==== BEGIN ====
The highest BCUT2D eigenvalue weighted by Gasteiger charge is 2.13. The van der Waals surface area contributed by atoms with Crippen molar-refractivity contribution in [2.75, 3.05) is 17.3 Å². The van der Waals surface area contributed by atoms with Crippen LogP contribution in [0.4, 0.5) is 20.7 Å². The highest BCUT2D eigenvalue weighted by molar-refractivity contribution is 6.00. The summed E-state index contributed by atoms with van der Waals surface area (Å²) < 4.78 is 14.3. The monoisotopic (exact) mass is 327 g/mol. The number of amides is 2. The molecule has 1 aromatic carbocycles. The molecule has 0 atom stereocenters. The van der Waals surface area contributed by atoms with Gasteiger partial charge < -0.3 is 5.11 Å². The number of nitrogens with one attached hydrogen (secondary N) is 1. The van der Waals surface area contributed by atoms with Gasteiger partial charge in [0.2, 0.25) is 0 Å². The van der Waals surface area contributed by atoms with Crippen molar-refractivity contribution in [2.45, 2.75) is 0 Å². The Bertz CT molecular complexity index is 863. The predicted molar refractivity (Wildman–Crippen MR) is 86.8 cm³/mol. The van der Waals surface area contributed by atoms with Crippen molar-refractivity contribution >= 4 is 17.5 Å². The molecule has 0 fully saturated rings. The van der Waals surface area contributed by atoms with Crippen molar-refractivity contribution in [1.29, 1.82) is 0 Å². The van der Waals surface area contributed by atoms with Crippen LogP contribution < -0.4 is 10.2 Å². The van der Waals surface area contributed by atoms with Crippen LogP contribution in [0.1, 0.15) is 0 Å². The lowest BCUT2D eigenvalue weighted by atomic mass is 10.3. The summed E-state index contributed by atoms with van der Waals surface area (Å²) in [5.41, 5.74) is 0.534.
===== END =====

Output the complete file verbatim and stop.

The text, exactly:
The highest BCUT2D eigenvalue weighted by Gasteiger charge is 2.13. The van der Waals surface area contributed by atoms with Crippen molar-refractivity contribution in [2.75, 3.05) is 17.3 Å². The van der Waals surface area contributed by atoms with Crippen LogP contribution in [0.4, 0.5) is 20.7 Å². The highest BCUT2D eigenvalue weighted by molar-refractivity contribution is 6.00. The summed E-state index contributed by atoms with van der Waals surface area (Å²) < 4.78 is 14.3. The monoisotopic (exact) mass is 327 g/mol. The number of amides is 2. The molecule has 1 aromatic carbocycles. The molecule has 0 atom stereocenters. The van der Waals surface area contributed by atoms with Gasteiger partial charge < -0.3 is 5.11 Å². The number of nitrogens with one attached hydrogen (secondary N) is 1. The van der Waals surface area contributed by atoms with Gasteiger partial charge in [0.2, 0.25) is 0 Å². The van der Waals surface area contributed by atoms with Crippen molar-refractivity contribution in [2.45, 2.75) is 0 Å². The Bertz CT molecular complexity index is 863. The predicted molar refractivity (Wildman–Crippen MR) is 86.8 cm³/mol. The van der Waals surface area contributed by atoms with Crippen molar-refractivity contribution >= 4 is 17.5 Å². The molecule has 0 fully saturated rings. The van der Waals surface area contributed by atoms with Crippen molar-refractivity contribution in [1.29, 1.82) is 0 Å². The van der Waals surface area contributed by atoms with Crippen LogP contribution < -0.4 is 10.2 Å². The van der Waals surface area contributed by atoms with Crippen LogP contribution in [0.1, 0.15) is 0 Å². The lowest BCUT2D eigenvalue weighted by atomic mass is 10.3. The summed E-state index contributed by atoms with van der Waals surface area (Å²) in [5.41, 5.74) is 0.534.